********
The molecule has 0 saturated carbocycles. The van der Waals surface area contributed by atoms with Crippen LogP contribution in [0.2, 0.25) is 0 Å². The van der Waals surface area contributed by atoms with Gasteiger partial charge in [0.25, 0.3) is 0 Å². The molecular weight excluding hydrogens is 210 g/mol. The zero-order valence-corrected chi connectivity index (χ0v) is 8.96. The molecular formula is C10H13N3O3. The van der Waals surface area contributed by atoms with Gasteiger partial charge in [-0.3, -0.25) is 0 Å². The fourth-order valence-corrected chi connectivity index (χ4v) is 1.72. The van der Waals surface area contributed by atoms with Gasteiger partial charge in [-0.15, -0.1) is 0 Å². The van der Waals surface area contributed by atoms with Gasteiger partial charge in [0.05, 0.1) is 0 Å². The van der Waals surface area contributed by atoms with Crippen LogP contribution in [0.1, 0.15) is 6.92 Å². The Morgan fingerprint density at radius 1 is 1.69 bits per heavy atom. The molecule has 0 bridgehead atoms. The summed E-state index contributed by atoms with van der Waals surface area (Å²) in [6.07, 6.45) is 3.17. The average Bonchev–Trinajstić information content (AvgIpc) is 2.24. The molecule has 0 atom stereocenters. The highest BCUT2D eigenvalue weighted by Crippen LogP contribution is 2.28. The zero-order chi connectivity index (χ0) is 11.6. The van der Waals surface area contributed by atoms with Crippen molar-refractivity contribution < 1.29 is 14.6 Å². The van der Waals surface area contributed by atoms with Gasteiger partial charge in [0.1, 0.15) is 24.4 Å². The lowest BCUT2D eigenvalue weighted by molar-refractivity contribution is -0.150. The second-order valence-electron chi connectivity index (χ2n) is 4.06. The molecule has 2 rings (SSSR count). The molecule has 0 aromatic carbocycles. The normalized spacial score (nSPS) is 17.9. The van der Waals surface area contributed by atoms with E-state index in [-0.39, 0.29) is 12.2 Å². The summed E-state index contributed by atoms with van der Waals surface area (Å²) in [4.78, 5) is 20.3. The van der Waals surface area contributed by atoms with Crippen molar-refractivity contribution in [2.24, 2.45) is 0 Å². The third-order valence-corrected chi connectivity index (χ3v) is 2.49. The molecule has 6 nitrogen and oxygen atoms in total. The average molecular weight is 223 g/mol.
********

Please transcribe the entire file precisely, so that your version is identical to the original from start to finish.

The molecule has 0 saturated carbocycles. The van der Waals surface area contributed by atoms with Crippen LogP contribution in [0.2, 0.25) is 0 Å². The van der Waals surface area contributed by atoms with Gasteiger partial charge in [0.25, 0.3) is 0 Å². The molecular weight excluding hydrogens is 210 g/mol. The zero-order valence-corrected chi connectivity index (χ0v) is 8.96. The molecular formula is C10H13N3O3. The van der Waals surface area contributed by atoms with Gasteiger partial charge in [-0.3, -0.25) is 0 Å². The fourth-order valence-corrected chi connectivity index (χ4v) is 1.72. The van der Waals surface area contributed by atoms with Gasteiger partial charge in [-0.15, -0.1) is 0 Å². The van der Waals surface area contributed by atoms with Gasteiger partial charge in [0.05, 0.1) is 0 Å². The van der Waals surface area contributed by atoms with Crippen LogP contribution in [0.1, 0.15) is 6.92 Å². The Morgan fingerprint density at radius 1 is 1.69 bits per heavy atom. The molecule has 0 bridgehead atoms. The summed E-state index contributed by atoms with van der Waals surface area (Å²) in [6.07, 6.45) is 3.17. The average Bonchev–Trinajstić information content (AvgIpc) is 2.24. The molecule has 0 atom stereocenters. The highest BCUT2D eigenvalue weighted by Crippen LogP contribution is 2.28. The zero-order chi connectivity index (χ0) is 11.6. The van der Waals surface area contributed by atoms with Crippen molar-refractivity contribution < 1.29 is 14.6 Å². The van der Waals surface area contributed by atoms with Gasteiger partial charge in [0.1, 0.15) is 24.4 Å². The lowest BCUT2D eigenvalue weighted by molar-refractivity contribution is -0.150. The second-order valence-electron chi connectivity index (χ2n) is 4.06. The molecule has 2 rings (SSSR count). The molecule has 0 aromatic carbocycles. The normalized spacial score (nSPS) is 17.9. The van der Waals surface area contributed by atoms with E-state index in [-0.39, 0.29) is 12.2 Å². The summed E-state index contributed by atoms with van der Waals surface area (Å²) in [4.78, 5) is 20.3. The van der Waals surface area contributed by atoms with Crippen molar-refractivity contribution in [2.24, 2.45) is 0 Å². The third-order valence-corrected chi connectivity index (χ3v) is 2.49. The molecule has 6 nitrogen and oxygen atoms in total. The average molecular weight is 223 g/mol.